This report gives results of a laboratory study undertaken to evaluate the relative performance of limestone and dolostone aggregate concretes under sustained exposure to high temperatures. For each type of concrete, three water/cement (W/C) ratios ranging from 0.33 to 0.60 were investigated. The test specimens were exposed for up to four months to temperatures ranging from 76 to 600°C. The conditioning of the specimens prior to any temperature exposure consisted of moist curing for 28 days followed by storage under room conditions for 26 weeks.
The test results show the dolostone aggregate to be unstable under a sustained temperature of 150°C, confirming the results of a previous investigation. Such instability is again attributed to the slow oxidation of the pyrite contained in some of the aggregate particles. The resulting expansion causes disintegration of the aggregate and rupture of the concrete. Under similar exposure, concrete made with a limestone aggregate is found to be unaffected.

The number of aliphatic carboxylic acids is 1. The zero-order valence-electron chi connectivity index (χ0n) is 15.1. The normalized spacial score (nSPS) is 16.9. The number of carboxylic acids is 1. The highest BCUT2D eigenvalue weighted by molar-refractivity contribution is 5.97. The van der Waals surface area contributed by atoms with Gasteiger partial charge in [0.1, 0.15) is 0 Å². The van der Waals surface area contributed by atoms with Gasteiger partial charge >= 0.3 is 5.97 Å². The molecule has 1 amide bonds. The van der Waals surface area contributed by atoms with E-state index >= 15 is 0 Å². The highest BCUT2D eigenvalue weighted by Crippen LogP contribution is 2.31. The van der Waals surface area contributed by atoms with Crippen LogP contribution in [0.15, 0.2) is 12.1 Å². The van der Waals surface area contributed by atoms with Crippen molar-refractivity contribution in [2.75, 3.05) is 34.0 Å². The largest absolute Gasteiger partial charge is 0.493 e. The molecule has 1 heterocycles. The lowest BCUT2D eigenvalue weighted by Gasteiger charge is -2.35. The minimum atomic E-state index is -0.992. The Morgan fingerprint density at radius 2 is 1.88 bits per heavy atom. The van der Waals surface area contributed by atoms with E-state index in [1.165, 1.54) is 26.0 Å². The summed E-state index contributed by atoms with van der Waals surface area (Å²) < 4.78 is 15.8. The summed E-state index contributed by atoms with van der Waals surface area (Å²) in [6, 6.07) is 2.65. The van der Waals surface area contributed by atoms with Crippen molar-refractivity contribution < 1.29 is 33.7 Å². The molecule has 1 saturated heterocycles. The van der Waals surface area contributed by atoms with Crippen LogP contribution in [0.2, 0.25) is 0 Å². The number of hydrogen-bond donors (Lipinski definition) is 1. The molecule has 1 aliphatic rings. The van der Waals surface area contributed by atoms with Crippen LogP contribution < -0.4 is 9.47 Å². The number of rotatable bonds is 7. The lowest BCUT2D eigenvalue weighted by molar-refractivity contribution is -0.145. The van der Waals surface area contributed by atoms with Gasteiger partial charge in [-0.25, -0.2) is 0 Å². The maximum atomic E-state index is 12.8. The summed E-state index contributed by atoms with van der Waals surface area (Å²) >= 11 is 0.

Except for these results, the loss of compressive strength of the specimens under exposure is generally independent of the type of aggregate and is proportional to the temperature. At temperatures of 150°C and higher, an increase in the length of exposure from 48 h to four months results in further decrease in strength. In all cases, however, any major strength loss is found to occur within the first month of exposure. In general, the leaner concretes are slightly less affected than the richer concretes in terms of relative strength loss after exposure.
Both pulse velocity and resonant frequency measurements appear to provide excellent means of monitoring the compressive strength loss during exposure.